Study Shows Head Start Programs Surpass Healthy Eating and Physical Activity Requirements

Princeton, NJ–(ENEWSPF)–December 8, 2009.  A new study in the Archives of Pediatrics and Adolescent Medicine finds that the majority of the nation’s Head Start programs report doing more to support healthy eating and physical activity than is required by existing federal regulations. Head Start is the nation’s largest federally funded early childhood education program, serving one million low-income preschool students, 30 percent of whom are obese or overweight.

Researchers from Temple University and Mathematica Policy Research analyzed survey responses from 87 percent of Head Start programs in the United States. Study authors point to two key findings as examples of Head Start programs moving beyond current federal regulations: 70 percent of programs reported serving only non-fat or 1 percent fat milk, and 75 percent of programs reported providing children at least 30 minutes each day of adult-led physical activity. The federal regulations governing Head Start do not specify the type of milk children should be served nor do they specify the number of minutes each day children should be physically active.

“Head Start has traditionally been a leader in the field of early childhood education, and this is another example of how they are out in front. Yet they should evaluate their current standards for healthy eating and physical activity so that all programs are encouraged to implement current best practices for obesity prevention,” said Robert Whitaker, lead author and professor of Public Health and Pediatrics at Temple University.

Study authors also found that Head Start programs that used a school district’s food service to provide meals to students reported fewer healthy eating practices than programs hiring their own cooks or working directly with a food service company. For example, programs that used their districts’ school food service were more likely to serve flavored milk, such as chocolate milk, or pre-fried meats, such as chicken nuggets, compared to programs that did not use a school food service. Almost one-third of Head Start programs used a school district’s food service to prepare their meals.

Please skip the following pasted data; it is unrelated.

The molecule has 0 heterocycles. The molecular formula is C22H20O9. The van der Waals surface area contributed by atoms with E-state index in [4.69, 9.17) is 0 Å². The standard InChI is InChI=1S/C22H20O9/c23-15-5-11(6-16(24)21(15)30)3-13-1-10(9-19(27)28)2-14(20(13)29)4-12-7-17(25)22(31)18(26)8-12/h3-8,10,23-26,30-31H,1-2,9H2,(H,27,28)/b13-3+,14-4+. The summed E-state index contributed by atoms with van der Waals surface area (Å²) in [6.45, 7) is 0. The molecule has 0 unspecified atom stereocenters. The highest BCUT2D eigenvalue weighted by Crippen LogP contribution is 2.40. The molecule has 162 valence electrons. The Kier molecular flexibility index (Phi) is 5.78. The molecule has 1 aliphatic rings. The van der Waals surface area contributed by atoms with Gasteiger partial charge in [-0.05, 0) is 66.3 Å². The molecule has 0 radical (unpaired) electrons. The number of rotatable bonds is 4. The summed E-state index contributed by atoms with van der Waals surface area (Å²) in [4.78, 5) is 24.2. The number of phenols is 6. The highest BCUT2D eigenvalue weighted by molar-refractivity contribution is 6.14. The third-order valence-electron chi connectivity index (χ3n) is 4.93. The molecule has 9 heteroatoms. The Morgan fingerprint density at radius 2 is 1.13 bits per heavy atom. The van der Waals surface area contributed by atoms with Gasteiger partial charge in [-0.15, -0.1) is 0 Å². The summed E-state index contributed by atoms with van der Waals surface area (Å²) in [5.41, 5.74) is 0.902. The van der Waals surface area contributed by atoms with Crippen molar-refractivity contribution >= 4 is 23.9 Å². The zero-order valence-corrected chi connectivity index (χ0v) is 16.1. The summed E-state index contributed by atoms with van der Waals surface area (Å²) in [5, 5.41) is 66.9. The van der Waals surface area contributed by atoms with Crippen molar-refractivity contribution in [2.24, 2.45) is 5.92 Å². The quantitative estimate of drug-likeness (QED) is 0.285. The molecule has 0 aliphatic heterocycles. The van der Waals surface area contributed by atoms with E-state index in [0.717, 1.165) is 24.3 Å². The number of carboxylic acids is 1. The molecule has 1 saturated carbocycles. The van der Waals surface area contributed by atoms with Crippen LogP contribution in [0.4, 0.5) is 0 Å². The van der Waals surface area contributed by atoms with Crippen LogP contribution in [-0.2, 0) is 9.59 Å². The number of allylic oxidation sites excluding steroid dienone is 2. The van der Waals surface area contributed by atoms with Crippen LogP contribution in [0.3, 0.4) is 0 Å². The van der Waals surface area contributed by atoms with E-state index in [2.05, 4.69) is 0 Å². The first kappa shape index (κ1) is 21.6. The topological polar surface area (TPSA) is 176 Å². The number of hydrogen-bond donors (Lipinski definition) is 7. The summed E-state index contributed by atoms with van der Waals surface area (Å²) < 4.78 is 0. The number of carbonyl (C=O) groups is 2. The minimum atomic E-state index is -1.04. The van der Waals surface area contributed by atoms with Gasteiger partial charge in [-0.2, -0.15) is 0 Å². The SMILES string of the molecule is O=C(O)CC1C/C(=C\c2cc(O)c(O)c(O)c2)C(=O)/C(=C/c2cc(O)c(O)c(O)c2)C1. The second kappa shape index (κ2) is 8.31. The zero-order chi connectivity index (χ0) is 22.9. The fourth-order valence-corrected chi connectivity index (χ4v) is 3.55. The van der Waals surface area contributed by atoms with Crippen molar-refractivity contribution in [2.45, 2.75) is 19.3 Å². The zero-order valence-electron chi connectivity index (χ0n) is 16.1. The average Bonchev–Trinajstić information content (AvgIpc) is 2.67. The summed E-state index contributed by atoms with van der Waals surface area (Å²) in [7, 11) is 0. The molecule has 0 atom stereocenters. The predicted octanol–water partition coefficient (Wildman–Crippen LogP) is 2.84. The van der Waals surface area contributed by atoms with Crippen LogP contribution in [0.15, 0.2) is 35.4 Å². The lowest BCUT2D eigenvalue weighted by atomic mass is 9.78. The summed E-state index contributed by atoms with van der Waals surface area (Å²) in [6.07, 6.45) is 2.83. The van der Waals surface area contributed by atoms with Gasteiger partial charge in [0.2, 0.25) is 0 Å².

Of the Head Start programs studied:

  • 94 percent of Head Start programs served some fruit each day, other than 100 percent fruit juice, and 97 percent served some vegetables each day, other than fried potatoes;
  • 54 percent did not allow soda or other vending machines for staff use;
  • 96 percent did not keep children sitting for more than 30 minutes at a time;
  • 90 percent of programs limited television or video to less than 60 minutes each day;
  • 89 percent had an on-site outdoor play area at every center; and
  • 56 percent of programs provided children with at least 60 minutes each day of unstructured physical activity in addition to the 30 minutes each day of adult-led physical activity.

“This is the first time anyone has looked at practices and environments related to healthy eating and physical activity in Head Start. The study sheds light on what they’re doing right and areas where they can improve access to healthy foods and increase opportunities for physical activity for children early in life,” Whitaker said.

The study, entitled, “Study of Healthy Activity and Eating Practices and Environments in Head Start (SHAPES),” was supported by the Robert Wood Johnson Foundation through two national programs, Healthy Eating Research and Active Living Research.